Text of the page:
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by Senior Editor

2009 Rewind: 3 Tales of FUD

Dec 17, 20094 mins
Application SecurityComplianceCybercrime

CSO Senior Editor Bill Brenner chooses his three nominees for 2009's worst case of messaging based on fear, not fact.

As we wrap up another year of security vendors ringing the alarm bell about every conceivable threat and the media willingly playing along, it’s time to reflect on stories that got lots of attention but didn’t necessarily do much to move security in a better direction.

Here are three such tales of fear, uncertainty and death (FUD) that were certainly problematic, but not enough to blast us from existence:

1. The Black Screen of Death Windows security updates were sparking mass “black screen” lock-outs. Here’s how Gregg Keizer, my colleague from across the aisle at Computerworld, described the debacle in his story:

Just a couple weeks ago, a British security vendor named Prevx stirred up all kinds of angst by announcing that recent

“The brouhaha began when Prevx said the Windows security updates issued in November changed Access Control List (ACL) entries in the registry, preventing some installed software from running properly. The result, said Prevx, was a black screen, sometimes dubbed the “black screen of death” — a reference to the “blue screen of death” that Windows puts up after a major system crash. Microsoft said it was investigating the reports, but by Tuesday it was denying that its updates caused black screens. Moreover, said Microsoft, its technical support teams were not fielding any appreciable number of customer calls on the issue. Microsoft turned up the heat on Prevx yesterday in other ways, as well. Roger Halbheer, Microsoft’s chief security advisor for the company’s European, Middle Eastern and African operations, argued that the black screen news was causing customers to delay deploying Windows security updates.”

After Microsoft pushed back, Prevx came out with this bizarre blog posting that attempted an apology, though it was just as mired in “we-really-didn’t-say-this” speak:

“As you will see, at no time have we categorically stated that these patches are the cause of the Black Screen problem. We shared our initial findings around the two patches with Microsoft, conducted further tests and have confirmed that these specific updates are not the root cause. Regrettably, it is clear that our original blog post has been taken out of context and may have caused an inconvenience for Microsoft. This was never our intention and we have already apologized to Microsoft. Microsoft is a valued partner and our fix was developed to ensure its customers were able to quickly resolve the Black Screen issue without having to reinstall Windows as some users indicated.”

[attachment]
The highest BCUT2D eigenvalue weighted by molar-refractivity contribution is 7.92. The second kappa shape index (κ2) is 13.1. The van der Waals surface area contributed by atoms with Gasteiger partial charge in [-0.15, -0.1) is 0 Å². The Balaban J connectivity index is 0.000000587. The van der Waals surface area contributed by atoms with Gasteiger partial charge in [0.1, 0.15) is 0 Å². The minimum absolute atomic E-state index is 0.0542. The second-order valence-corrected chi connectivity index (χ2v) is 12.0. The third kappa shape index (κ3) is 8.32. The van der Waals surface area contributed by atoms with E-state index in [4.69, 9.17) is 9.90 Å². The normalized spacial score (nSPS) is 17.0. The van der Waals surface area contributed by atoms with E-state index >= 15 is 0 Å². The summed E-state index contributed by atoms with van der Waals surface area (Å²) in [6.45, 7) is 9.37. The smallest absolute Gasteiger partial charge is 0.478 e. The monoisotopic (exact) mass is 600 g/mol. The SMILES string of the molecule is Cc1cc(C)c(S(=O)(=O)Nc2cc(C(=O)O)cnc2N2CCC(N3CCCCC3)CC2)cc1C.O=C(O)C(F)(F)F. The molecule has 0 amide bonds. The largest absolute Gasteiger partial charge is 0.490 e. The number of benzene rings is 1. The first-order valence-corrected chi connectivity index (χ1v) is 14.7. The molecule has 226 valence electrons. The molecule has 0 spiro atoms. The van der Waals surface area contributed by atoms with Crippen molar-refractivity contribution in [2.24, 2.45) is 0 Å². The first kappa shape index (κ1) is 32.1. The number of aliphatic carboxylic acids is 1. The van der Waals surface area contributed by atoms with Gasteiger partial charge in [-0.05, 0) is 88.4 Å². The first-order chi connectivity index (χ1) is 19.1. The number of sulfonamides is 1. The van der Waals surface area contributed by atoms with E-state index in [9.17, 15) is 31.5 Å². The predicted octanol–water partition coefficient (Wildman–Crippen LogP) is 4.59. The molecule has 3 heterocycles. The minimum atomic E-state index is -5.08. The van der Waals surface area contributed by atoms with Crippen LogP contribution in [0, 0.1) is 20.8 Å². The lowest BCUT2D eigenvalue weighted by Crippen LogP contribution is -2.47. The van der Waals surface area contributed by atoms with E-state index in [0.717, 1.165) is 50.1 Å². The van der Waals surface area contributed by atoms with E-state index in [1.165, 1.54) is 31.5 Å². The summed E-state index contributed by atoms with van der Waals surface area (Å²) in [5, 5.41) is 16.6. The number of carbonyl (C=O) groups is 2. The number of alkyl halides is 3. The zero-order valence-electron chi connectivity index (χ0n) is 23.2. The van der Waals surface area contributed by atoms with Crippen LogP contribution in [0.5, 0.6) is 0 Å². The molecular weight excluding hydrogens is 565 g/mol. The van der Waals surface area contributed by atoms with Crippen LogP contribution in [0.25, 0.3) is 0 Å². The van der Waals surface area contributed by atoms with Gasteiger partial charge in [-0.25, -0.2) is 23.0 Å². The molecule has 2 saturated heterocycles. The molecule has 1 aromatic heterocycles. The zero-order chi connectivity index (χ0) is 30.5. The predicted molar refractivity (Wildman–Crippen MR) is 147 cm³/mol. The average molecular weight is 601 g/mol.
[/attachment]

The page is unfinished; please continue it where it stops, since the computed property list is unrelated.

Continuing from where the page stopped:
2. Cyber-Katrina much-hyped White House cybersecurity coordinator job — pushed the overdrive button this year in Congressional testimony and at more than one security conference by throwing around the term “Cyber-Katrina” to describe the nation’s lack of preparedness in readying for a potentially devastating cyberattack.

Paul Kurtz — a long-time homeland security expert who served on the transition team of then President-Elect Obama and whose name had been bandied about for the

We’ve been hearing about this in recent years under the tasteless title of a “Cyber Pearl Harbor.” Not that the concept is all that far-fetched. Ira Winkler, long a critic of the whole idea, even wrote a recent column suggesting we may indeed see such calamity because of the emerging smart grid (see I was Wrong: There Probably Will Be an Electronic Pearl Harbor).

The problem with such talk is that it takes the average CSO’s eyes off the ball. So much time is spent worrying about Armageddon that not enough attention is paid to the smaller attacks that undermine our cyber infrastructure — namely those launched by evil seeds who would rather keep the machinery running so they can quietly use it to break into company databases, steal sensitive data and make money. Just as there’s no crying in baseball, there’s no money in cyber destruction. The second point here is that there is only so much individual IT security practitioners can do to stop Armageddon if it’s really going to happen. But the smaller threats are something they CAN do something about. In the process of focusing more on the little things, the larger backbone of the Internet may well be strengthened.

3. Patch Tuesday Panic FUD-laced descriptions as an “administrative nightmare.”

Sure, Microsoft’s October Patch Tuesday update was the largest ever. But Jason Miller, security and data team manager for patch management vendor Shavlik Technologies, helped nobody by throwing around such

I’m instantly skeptical when claims like these are made because just about every IT shop I’ve visited in nearly six years of covering security show me patching procedures that are pretty smooth and consistent, no matter how heavy the patch load.